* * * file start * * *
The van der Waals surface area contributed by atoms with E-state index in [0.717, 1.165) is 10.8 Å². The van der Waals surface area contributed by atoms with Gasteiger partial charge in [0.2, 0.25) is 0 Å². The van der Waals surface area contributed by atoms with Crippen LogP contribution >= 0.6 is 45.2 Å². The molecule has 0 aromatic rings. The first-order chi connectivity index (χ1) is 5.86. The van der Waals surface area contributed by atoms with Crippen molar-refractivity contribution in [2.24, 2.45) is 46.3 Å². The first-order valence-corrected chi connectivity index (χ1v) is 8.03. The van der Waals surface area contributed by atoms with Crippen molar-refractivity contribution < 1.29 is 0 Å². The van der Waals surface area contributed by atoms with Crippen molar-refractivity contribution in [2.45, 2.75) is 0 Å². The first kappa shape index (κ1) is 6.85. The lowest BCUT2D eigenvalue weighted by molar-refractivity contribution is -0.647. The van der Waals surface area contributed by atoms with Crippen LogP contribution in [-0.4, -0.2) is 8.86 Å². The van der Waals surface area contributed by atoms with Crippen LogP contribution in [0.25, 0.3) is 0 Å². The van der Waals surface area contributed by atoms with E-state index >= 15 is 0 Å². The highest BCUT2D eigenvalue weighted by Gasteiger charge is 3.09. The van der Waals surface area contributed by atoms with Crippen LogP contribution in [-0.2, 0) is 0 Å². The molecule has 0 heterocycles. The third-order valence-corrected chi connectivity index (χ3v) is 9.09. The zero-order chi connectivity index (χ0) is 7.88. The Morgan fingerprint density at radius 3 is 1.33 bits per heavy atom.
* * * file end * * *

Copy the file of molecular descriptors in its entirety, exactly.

The van der Waals surface area contributed by atoms with E-state index in [0.717, 1.165) is 10.8 Å². The van der Waals surface area contributed by atoms with Gasteiger partial charge in [0.2, 0.25) is 0 Å². The van der Waals surface area contributed by atoms with Crippen LogP contribution >= 0.6 is 45.2 Å². The molecule has 0 aromatic rings. The first-order chi connectivity index (χ1) is 5.86. The van der Waals surface area contributed by atoms with Crippen molar-refractivity contribution in [2.24, 2.45) is 46.3 Å². The first-order valence-corrected chi connectivity index (χ1v) is 8.03. The van der Waals surface area contributed by atoms with Crippen molar-refractivity contribution < 1.29 is 0 Å². The van der Waals surface area contributed by atoms with Crippen molar-refractivity contribution in [2.45, 2.75) is 0 Å². The first kappa shape index (κ1) is 6.85. The lowest BCUT2D eigenvalue weighted by molar-refractivity contribution is -0.647. The van der Waals surface area contributed by atoms with Crippen LogP contribution in [-0.4, -0.2) is 8.86 Å². The van der Waals surface area contributed by atoms with Crippen LogP contribution in [0.25, 0.3) is 0 Å². The van der Waals surface area contributed by atoms with E-state index >= 15 is 0 Å². The highest BCUT2D eigenvalue weighted by Gasteiger charge is 3.09. The van der Waals surface area contributed by atoms with Crippen LogP contribution in [-0.2, 0) is 0 Å². The molecule has 0 heterocycles. The third-order valence-corrected chi connectivity index (χ3v) is 9.09. The zero-order chi connectivity index (χ0) is 7.88. The Morgan fingerprint density at radius 3 is 1.33 bits per heavy atom.